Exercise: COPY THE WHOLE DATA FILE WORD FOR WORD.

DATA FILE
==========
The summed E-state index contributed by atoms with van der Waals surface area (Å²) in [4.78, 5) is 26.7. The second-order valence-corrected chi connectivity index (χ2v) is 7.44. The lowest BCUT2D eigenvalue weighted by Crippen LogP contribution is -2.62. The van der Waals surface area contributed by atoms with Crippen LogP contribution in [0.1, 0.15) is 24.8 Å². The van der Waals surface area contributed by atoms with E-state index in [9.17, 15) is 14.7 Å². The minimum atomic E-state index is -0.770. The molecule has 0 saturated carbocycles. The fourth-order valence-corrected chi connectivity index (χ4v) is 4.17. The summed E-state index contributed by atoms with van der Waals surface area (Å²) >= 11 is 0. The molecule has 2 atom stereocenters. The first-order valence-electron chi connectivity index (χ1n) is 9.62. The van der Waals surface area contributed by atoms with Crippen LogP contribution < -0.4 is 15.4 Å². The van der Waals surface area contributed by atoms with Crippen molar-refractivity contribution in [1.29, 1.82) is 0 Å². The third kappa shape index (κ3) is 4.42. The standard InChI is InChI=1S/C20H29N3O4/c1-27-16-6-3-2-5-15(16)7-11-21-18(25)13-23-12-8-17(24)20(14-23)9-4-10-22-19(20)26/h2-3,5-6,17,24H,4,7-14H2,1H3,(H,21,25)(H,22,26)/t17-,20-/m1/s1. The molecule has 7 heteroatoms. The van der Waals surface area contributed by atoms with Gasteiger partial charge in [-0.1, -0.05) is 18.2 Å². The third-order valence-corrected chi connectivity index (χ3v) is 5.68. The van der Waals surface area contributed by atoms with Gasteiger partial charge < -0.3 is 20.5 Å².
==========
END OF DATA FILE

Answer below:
The summed E-state index contributed by atoms with van der Waals surface area (Å²) in [4.78, 5) is 26.7. The second-order valence-corrected chi connectivity index (χ2v) is 7.44. The lowest BCUT2D eigenvalue weighted by Crippen LogP contribution is -2.62. The van der Waals surface area contributed by atoms with Crippen LogP contribution in [0.1, 0.15) is 24.8 Å². The van der Waals surface area contributed by atoms with E-state index in [9.17, 15) is 14.7 Å². The minimum atomic E-state index is -0.770. The molecule has 0 saturated carbocycles. The fourth-order valence-corrected chi connectivity index (χ4v) is 4.17. The summed E-state index contributed by atoms with van der Waals surface area (Å²) >= 11 is 0. The molecule has 2 atom stereocenters. The first-order valence-electron chi connectivity index (χ1n) is 9.62. The van der Waals surface area contributed by atoms with Crippen LogP contribution < -0.4 is 15.4 Å². The van der Waals surface area contributed by atoms with Crippen molar-refractivity contribution in [1.29, 1.82) is 0 Å². The third kappa shape index (κ3) is 4.42. The standard InChI is InChI=1S/C20H29N3O4/c1-27-16-6-3-2-5-15(16)7-11-21-18(25)13-23-12-8-17(24)20(14-23)9-4-10-22-19(20)26/h2-3,5-6,17,24H,4,7-14H2,1H3,(H,21,25)(H,22,26)/t17-,20-/m1/s1. The molecule has 7 heteroatoms. The van der Waals surface area contributed by atoms with Gasteiger partial charge in [-0.1, -0.05) is 18.2 Å². The third-order valence-corrected chi connectivity index (χ3v) is 5.68. The van der Waals surface area contributed by atoms with Gasteiger partial charge < -0.3 is 20.5 Å².